JONESBORO, Ark. On a December evening, a crowd of several hundred men and women walk the inside perimeter of the ROTC Armory on the campus of Arkansas State University, inspecting the goods.
There's a lot to look at; raffle items, plus items for live and silent auction everything from the Duck Buggy, a brand new Jeep fully camoed and equipped with high-tech spotlights and a boat rack, to a certificate for Lasik eye surgery, to a brand new Sharp copier.
But mostly you see things like shotguns, decoys, blind bags, dog stands and the like. Duck hunting is the theme here, because duck hunting is the vehicle that carries the largest single charitable fund raising event for money that stays in Jonesboro and the surrounding communities.
This is auction and pairings night at the NEA Clinic Charitable Foundation Duck Classic. It's the sixth annual edition of the event, which raised about 250,000 dollars last year, according to Jim Boswell, CEO of the Clinic. Boswell says the idea for the event came in part from a one shot turkey hunt in Tennessee that had been successful in a similar mission.
"We would be thrilled to raise a quarter million dollars again this year", says Boswell. "That would be great in light of the current economic situation."
Prospects look good to achieve that goal. Boswell says there's already 60,000 dollars in this year's kitty from sponsorships sold, and 50,000 dollars collected from the 30 teams who will compete in the duck hunt the next day. What's raised tonight from the auctions and raffles will round out the rest of this year's total.
The dollars will go to fund four key programs that the clinic's charitable foundation operates for the community, programs that provide everything from free prescriptions from pharmaceutical companies for patients in need to counseling and exercise programs for patients and families battling catastrophic illnesses.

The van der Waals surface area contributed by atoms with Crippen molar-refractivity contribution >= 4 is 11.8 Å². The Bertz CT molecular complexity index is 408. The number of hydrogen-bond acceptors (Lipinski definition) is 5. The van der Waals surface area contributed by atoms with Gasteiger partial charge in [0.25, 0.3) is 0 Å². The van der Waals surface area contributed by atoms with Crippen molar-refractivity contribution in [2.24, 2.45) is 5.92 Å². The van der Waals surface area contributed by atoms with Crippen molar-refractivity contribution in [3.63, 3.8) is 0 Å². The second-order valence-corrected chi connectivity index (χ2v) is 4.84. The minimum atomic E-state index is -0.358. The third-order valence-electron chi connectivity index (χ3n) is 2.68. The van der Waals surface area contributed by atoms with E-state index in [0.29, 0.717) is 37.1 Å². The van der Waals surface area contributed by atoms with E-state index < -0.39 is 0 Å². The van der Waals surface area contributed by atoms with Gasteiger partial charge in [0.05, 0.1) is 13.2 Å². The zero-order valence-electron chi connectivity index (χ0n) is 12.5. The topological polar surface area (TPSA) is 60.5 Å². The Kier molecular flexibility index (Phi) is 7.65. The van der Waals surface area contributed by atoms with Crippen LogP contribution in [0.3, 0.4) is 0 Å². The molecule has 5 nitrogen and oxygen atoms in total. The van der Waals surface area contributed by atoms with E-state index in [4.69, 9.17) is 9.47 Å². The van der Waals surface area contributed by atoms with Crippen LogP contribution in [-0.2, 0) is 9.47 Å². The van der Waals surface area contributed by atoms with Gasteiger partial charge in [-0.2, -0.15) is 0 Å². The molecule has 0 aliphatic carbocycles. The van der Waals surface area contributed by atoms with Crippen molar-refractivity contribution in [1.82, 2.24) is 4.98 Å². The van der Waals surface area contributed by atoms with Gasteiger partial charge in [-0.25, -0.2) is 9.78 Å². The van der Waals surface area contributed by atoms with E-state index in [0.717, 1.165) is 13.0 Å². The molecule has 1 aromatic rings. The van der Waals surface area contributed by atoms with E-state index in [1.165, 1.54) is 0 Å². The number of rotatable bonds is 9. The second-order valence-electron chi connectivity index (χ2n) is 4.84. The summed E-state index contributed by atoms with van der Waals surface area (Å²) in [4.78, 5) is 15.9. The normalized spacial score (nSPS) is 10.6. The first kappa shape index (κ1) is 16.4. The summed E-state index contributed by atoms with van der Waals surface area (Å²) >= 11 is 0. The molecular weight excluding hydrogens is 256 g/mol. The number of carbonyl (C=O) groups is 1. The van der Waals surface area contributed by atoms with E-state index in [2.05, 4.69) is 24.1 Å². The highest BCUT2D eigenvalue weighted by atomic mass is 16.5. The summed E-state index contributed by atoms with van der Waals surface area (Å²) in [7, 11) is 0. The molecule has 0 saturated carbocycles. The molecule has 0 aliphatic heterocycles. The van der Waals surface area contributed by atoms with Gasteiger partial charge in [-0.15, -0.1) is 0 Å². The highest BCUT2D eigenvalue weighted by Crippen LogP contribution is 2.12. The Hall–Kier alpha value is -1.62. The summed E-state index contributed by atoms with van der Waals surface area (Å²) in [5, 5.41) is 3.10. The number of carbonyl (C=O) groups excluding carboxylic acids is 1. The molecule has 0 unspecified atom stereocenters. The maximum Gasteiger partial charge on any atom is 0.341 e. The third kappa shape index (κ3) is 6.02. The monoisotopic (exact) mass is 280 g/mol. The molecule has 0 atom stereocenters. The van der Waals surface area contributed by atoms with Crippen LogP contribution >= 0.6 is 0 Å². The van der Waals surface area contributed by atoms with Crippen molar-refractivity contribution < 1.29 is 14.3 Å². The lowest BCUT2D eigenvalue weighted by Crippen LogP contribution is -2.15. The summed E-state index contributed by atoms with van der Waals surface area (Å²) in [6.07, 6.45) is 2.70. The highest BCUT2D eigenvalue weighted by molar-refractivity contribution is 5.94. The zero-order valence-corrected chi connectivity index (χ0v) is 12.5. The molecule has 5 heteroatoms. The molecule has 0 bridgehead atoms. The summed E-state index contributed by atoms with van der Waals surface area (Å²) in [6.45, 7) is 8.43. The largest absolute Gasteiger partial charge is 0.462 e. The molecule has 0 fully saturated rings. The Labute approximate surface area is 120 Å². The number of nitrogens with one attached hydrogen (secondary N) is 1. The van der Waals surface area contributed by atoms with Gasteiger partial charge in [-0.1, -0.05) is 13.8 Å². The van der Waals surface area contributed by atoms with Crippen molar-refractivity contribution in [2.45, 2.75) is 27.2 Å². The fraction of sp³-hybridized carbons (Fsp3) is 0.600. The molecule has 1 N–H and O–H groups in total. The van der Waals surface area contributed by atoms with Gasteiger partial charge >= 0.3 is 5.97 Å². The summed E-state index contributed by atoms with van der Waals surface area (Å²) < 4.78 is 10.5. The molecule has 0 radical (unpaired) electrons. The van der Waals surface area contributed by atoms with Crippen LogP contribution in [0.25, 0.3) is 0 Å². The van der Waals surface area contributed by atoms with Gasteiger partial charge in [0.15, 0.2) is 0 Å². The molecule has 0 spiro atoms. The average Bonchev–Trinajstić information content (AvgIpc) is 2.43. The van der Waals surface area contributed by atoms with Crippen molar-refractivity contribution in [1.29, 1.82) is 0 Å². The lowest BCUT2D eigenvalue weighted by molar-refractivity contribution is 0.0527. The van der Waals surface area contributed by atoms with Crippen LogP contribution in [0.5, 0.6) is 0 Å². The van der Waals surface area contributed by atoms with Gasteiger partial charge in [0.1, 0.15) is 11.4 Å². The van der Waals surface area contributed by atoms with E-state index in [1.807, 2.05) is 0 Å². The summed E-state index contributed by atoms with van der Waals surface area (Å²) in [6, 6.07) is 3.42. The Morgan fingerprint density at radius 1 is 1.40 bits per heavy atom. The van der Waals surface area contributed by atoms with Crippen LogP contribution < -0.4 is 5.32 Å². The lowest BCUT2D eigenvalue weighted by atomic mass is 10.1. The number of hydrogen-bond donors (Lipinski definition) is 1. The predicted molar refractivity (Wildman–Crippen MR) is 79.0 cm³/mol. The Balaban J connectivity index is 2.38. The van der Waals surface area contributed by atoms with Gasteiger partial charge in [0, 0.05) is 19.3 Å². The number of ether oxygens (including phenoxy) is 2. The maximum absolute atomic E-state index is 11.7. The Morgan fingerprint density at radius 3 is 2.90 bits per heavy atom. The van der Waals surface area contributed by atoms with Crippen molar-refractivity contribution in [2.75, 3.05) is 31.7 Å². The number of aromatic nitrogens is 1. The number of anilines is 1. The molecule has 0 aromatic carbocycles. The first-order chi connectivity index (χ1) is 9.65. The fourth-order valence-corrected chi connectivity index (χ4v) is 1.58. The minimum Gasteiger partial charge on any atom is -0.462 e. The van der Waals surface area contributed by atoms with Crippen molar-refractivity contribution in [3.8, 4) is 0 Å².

The money raised by the Duck Classic makes a huge difference in this northeast Arkansas town of around 60 thousand people, surrounded by smaller farming communities. And, according to NEA Charitable Foundation executive director Holly Acebo, with the clinic and scores of volunteers covering the costs of the fundraising, every dollar goes to work for the patients and families.
Interestingly, the number of teams in the hunt this year has been reduced from over forty to thirty this time around. This is on purpose, says Jim Boswell, in order to keep the quality of the hunts high.
Each team of four hunters pays $1,500 dollars for the hunt. Each member is limited to one box of shotgun shells and all the ducks bagged in the half day hunt have been assigned a points value. The team with the most points wins, with ties going to the team that calls in the high score first.
The score is called in by the landowner or outfitter who escorts the team to the hunting site that they will draw tonight right after the auction. These landowners and hosts are, of course, an important part of the formula, and, according to Boswell, there is a growing but friendly rivalry among them to see who can get the bragging rights that come with hosting the winning team.
That's true, says Charles Petty of Harrisburg, Arkansas, one of the outfitters who will be hosting a hunt.
"There is some competition involved, but everyone also understands that this is for the community first and foremost," he says. "What we have to do is make sure that it's a fun hunt for everyone."
To that end, Petty has rested the site for tomorrow's hunt for a full week.
As the night wears on, the auctioneer has to keep turning up the volume to be heard over the socializing hunters, sponsors and volunteers. There's lots to talk about, apparently. But the auction is proceeding and big bucks are being brought in.
It looks as though the organization has again found a way to sound a note that resonates with the community and its roots. And here in Jonesboro, that note is sounded on a duck call.